3. Technical issues

Though it is less likely to cause technical issues with security programs because it does not phone home or have a bad reputation, there is still potential for support issues compared to the cleaner Opensearch plugins. Significantly, Libx support for IE is still patchy based on my testing, and the user needs to have Microsoft .NET Framework first.

4. Lack of support for most databases beyond OPACs

This is the reason why I almost didn’t add this toolbar to the mix. It works very well with OPACs, but if you try to add specific database searches like Scopus, JStor, it usually doesn’t work well. According to this, it is by design

“LibX assumes users know how to create Smart Keywords in Firefox so it does not offer a search function for periodical databases. It focuses on the library catalog..”

This doesn’t quite make sense to me? One can also create smart keywords for the library catalogue search as well??

Google toolbar

Google toolbar is of course probably the most well known example of toolbars. Amusingly I notice that many systems in my University , particularly the older ones already come installed with Google toolbar (albeit a older version) .

In the early days, many webmasters installed the toolbar to gain access to the PR (page rank) of websites, while other users loved features like the highlighter, autofill, popup blockers etc..

But these days Google toolbar is far more flexible allowing you to add custom searches to any place you want.

Of the custom toolbars mentioned so far, my impressions (based on reading papers on subject Libx and Conduit are the ones usually mentioned) is that Libraries have not typically leveraged on the relative popularity of Google toolbar to add their custom searches. Not quite sure why this is so. Here’s one exception, here’s another (they offer a clickable xml file that will instantly add the search to your google toolbar).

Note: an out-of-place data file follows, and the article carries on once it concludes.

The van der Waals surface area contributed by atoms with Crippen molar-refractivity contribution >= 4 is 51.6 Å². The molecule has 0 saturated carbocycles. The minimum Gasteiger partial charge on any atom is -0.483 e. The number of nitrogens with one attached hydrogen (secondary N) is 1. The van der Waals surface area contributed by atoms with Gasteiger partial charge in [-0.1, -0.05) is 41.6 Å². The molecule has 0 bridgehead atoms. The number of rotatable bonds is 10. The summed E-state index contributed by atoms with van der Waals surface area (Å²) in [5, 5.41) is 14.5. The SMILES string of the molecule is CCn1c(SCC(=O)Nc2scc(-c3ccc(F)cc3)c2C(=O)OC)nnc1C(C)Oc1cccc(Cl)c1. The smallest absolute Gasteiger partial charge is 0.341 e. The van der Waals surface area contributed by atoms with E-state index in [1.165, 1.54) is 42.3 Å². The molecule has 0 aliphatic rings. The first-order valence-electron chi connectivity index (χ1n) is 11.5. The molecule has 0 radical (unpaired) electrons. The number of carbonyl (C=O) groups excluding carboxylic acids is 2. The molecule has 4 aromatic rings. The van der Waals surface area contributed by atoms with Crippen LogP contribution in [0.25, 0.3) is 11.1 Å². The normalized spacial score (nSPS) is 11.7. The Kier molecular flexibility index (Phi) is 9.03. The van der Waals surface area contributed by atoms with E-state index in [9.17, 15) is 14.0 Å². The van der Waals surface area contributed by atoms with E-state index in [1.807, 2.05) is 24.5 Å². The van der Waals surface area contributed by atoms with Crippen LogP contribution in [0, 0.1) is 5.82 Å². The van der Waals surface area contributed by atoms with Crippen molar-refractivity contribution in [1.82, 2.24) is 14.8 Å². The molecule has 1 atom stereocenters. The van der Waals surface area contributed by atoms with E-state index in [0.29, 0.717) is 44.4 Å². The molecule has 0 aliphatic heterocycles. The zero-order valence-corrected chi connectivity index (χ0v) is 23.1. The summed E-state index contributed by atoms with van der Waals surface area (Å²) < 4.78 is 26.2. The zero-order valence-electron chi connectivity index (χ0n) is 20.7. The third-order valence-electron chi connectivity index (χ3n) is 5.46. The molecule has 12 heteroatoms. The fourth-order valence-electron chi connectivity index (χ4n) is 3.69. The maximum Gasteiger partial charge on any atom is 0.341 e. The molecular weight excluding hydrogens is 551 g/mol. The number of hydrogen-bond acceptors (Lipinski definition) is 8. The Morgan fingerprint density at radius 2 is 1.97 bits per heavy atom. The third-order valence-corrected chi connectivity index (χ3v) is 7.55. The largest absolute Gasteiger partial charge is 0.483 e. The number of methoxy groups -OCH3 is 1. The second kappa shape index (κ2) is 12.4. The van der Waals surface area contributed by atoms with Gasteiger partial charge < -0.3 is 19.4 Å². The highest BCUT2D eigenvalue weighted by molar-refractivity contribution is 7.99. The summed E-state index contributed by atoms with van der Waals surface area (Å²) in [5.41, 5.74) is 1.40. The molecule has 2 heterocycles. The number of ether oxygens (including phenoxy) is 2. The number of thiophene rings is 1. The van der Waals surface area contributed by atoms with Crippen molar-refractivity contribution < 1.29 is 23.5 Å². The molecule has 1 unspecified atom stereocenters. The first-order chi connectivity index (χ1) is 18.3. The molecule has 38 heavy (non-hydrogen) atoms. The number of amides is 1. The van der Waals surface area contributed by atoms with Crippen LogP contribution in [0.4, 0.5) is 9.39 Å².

In many ways, creating custom searches for Google toolbar is very similar to creating opensearch plugins, you create and offer the file in xml format. The glory details are here .

Unlike opensearch plugins though, there are almost no web form builders that allow you to quickly create the xml file needed. This is the only one I’m aware of that generates xml files for both opensearch and google custom buttons , but it currently does not work? Still, it takes very little skill to manually edit an existing xml file and replacing the url string with the one you want.

Users can also add custom searches themselves in a way similar to adding smart keywords.

  1. Open the search page you want to create a search button for.
  2. Right-click on the search box on that page that you want to use, select “Generate Custom Search…”, then click “Add”. [Source]


1. Support of both IE 6+ and Firefox.

Same as Conduit toolbar.

2. Many users might have Google toolbar installed already

If they already have Google toolbar they will be more receptive.

3. Supports POST method for both IE and Firefox.

Google toolbar allows you to setup searches using the POST method. Again as mentioned in an earlier post, this is much better than Opensearch method, since Opensearch using POST method does not work in IE7/8.

3. Each toolbar can be customized per user.

Unlike the other toolbars mentioned, each google toolbar can be customized to add whatever searches they want. This makes it similar to opensearch plugins.


1.  Creates additional toolbar for browsers that already have default searchbars.

Same as conduit toolbar.

2. Privacy concerns and technical issues

Same as for Conduit, except to a lesser extent as Google is a known quality.


Phew that was a long post. Next up, smart keyword searches and search bookmarklets.